The CDC has NOT said that cloth masks will stop the spread of the corona virus because they cannot make that statement.

        Further, it is well known that the vast majority of Americans will not fit or wear their own masks properly which is completely opposite to what happens in a surgical quality medical setting where personnel are highly trained and have access to properly fitted and situation-appropriate equipment.

        The wearing of homemade or non-surgical quality face masks MIGHT POSSIBLY, maybe even LIKELY, reduce the spread not just of the corona virus but also dozens of other respiratory pathogens that are consistently floating through the air – but which Americans have never been told to wear a face mask for.

        And let’s not forget that the CDC said for weeks that this corona virus could be transmitted on inanimate surfaces as well as via hands. A whole host of responses resulted including aggressively wiping down surfaces and the wholesale shortage of surface disinfectants in the US.
        Just yesterday, the CDC said that surface transmission is not near as likely as first believed. Their most recent virus says “From touching surfaces or objects. It may be possible that a person can get COVID-19 by touching a surface or object that has the virus on it and then touching their own mouth, nose, or possibly their eyes. This is not thought to be the main way the virus spreads, but we are still learning more about this virus.”

        I stand by my statement that people should wear a mask right now out of respect to the authorities that have provided the guidance and in respect to the people around you but no one should bet their life on the performance of a mask or the compliance of other people to prevent disease transmission.

        The best strategy to eliminate disease transmission is to quarantine those that are known carriers – which is related to aggressive testing.
        The best strategy for minimizing illness from the disease is for those most vulnerable to minimize their contact w/ people whose virus status is unknown.

        1. You’re using words like “stop” and “proven”. That’s a completely unnecessary standard given the very low risks of wearing a mask. The aim is to reduce the risk of transmission. There are good reasons to believe that it does based both on epidemiological experience and laboratory studies that masks help. And there is very little risk of wearing a mask.

          You’re right that no one should bet their life on a mask. But the goal, I think, is to get the pandemic under control to a point where it is not growing. That involves combining measures that reduce the probability of transmission, choosing measures that achieve that goal while minimizing risk and inconvenience; the evidence pretty strongly suggests that masks help, and it is very clear to me that masks carry little risk and little inconvenience (in the grand scheme of things).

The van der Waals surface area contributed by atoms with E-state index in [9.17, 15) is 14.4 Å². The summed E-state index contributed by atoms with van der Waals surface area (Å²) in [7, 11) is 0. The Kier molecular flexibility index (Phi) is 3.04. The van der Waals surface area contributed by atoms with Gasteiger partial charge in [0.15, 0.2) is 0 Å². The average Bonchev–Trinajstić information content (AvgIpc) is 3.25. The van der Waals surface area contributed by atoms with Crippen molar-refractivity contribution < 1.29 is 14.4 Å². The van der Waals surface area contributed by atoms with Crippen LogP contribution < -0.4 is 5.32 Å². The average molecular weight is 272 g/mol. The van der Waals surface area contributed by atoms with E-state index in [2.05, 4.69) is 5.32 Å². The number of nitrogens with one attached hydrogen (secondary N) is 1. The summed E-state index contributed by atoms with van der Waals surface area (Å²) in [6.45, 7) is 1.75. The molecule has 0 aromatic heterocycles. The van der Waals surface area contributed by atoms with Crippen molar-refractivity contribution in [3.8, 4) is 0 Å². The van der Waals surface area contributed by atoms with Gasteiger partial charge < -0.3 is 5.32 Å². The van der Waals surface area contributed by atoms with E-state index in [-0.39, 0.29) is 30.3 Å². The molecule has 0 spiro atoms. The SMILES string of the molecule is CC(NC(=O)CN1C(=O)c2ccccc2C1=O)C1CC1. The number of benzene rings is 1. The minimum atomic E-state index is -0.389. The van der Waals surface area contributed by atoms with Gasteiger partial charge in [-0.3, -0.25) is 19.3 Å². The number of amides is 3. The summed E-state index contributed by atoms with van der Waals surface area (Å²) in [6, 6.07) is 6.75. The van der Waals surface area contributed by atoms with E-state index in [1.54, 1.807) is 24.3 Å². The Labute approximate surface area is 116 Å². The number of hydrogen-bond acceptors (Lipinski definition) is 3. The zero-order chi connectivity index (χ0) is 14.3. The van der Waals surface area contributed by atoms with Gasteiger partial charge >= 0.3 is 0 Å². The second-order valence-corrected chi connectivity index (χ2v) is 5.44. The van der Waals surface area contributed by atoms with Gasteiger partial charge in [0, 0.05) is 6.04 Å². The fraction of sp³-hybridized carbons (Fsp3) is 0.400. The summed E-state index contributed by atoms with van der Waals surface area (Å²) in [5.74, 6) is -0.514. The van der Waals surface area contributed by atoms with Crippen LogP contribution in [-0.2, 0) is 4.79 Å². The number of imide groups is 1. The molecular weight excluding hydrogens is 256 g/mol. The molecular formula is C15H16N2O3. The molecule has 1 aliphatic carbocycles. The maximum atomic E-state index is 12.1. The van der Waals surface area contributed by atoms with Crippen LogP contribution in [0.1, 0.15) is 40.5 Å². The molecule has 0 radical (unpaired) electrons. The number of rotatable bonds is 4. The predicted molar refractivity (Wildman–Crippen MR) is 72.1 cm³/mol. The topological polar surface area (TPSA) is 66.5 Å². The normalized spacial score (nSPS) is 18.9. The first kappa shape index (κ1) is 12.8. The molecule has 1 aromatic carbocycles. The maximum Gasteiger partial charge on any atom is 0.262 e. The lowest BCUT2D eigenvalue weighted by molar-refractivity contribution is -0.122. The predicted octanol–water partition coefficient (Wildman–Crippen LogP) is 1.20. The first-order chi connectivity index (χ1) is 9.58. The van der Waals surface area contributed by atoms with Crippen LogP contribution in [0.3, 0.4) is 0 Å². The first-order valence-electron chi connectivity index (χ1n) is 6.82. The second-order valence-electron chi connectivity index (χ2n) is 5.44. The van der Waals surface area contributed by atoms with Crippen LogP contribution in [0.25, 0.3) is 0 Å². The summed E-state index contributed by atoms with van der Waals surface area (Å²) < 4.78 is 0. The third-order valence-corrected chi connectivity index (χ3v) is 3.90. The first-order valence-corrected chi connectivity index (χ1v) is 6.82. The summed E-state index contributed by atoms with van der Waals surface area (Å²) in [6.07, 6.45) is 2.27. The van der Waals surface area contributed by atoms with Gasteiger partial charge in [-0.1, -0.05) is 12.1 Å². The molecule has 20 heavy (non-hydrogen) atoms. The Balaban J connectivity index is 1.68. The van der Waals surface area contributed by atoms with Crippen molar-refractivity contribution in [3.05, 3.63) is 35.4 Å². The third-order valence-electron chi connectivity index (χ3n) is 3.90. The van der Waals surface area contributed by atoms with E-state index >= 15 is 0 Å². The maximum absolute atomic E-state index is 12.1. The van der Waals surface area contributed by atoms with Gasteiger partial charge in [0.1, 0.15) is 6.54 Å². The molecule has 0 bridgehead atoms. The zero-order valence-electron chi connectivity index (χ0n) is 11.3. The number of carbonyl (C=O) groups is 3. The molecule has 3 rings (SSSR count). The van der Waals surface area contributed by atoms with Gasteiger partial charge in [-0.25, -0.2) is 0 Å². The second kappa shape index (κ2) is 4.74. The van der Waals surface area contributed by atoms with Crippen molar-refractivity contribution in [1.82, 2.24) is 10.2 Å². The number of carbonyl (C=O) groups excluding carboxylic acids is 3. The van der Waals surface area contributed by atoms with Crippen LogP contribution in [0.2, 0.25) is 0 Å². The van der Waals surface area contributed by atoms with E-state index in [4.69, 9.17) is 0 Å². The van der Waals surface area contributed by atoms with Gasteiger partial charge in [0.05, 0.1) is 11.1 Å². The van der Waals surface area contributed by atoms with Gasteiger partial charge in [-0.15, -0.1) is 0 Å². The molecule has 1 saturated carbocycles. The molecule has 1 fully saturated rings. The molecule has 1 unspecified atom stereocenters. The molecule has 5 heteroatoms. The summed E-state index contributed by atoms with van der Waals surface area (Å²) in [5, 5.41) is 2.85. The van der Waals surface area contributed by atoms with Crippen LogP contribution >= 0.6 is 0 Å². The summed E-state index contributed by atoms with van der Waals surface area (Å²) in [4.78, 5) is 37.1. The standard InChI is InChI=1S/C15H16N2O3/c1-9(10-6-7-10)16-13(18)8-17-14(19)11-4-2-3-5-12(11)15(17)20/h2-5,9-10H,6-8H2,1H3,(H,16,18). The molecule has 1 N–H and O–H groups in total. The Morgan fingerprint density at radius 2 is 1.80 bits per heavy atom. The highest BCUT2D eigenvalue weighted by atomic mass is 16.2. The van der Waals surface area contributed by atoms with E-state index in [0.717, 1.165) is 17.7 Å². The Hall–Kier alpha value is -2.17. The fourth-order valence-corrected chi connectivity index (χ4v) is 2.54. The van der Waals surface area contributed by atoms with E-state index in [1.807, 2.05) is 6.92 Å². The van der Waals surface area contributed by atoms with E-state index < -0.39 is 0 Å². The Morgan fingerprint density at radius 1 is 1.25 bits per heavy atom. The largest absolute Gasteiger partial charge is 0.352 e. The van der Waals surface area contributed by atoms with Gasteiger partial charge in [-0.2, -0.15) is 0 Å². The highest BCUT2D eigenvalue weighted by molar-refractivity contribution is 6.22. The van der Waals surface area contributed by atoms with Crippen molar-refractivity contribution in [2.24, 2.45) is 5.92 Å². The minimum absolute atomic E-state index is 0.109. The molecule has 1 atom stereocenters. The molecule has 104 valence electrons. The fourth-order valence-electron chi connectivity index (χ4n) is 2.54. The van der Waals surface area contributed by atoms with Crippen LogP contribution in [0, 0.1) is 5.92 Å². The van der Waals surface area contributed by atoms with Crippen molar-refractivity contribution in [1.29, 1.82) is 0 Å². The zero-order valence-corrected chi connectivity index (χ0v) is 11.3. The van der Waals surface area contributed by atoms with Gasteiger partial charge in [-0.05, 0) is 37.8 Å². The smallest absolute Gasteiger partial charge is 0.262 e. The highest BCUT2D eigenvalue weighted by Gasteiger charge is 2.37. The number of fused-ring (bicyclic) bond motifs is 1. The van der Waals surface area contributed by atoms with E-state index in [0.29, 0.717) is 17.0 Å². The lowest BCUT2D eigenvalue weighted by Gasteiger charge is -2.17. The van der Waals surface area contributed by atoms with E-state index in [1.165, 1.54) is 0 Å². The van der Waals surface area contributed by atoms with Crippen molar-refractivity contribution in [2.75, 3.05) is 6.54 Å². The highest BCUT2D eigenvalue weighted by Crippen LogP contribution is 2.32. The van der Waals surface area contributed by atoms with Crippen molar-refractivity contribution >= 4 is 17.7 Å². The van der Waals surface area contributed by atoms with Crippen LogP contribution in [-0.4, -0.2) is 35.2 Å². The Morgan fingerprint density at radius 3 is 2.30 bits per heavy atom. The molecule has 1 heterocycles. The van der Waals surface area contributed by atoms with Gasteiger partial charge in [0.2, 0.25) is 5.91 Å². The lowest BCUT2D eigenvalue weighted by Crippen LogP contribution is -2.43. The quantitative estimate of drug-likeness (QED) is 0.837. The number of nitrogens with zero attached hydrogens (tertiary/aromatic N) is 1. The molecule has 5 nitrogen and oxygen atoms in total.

1. @Alex Hill

            The only study of ANY type of cloth masks that I can find one that had only 21 participants (NOT a significant sample size) in a lab (NOT a real world environment).

            That is why I cited the study in my earlier post that stated that there is NO evidence that masks are effective against Covid-19.

            1. Here are four studies from April and May which argue that masks help, per Josh Marshall (Talking Points Memo), all from arxiv.org (not using direct links as there appears to be a limit to how many can be included in a post here):

              arXiv:2004.13553 arXiv:2004.07391 arXiv:2004.03251 arXiv:2005.03651

              As I’ve said in several places, there’s a cost-benefit analysis. I’ve seen no evidence that there is any significant cost to widespread mask use. There is significant at-least-suggestive evidence that widespread mask use (either cloth or surgical) could at least help and possibly help a lot. Seems to me like there are no less-invasive mitigation strategies (in conjunction with physical distancing when possible) with such potential to be helpful.

            2. Alex- Shouldn’t be a limit on number of links. If usually just sends to me to approve if there are too many so we avoid spam. But you can email them to cf@crankyflier.com if you want as well and I’ll add.

          2. The best way to have gotten the virus under control was to prevent its spread in long-term senior facilities; deaths there account for one-third or more of US deaths and well more than half in some states. The death rate in senior facilities is absolutely tragic but those residents are not airline customers.

            There is no data yet but I suspect that much of the reason for the rapid spread in NYC is because of multi-generational living arrangements in small homes – just as was the case in Italy and Spain.

            There just isn’t any evidence that there is widespread deaths among the general population; yes, there has been widespread spreading of the virus including in meat packing plants – but it goes to the question someone else noted regarding what the purpose of the lockdown and these masks are for. Are we trying to prevent virus transmission which has happened since the beginning of time or are we trying to prevent an overload of the health care system, which has happened in the US largely only in the NYC metro and in long term care facilities.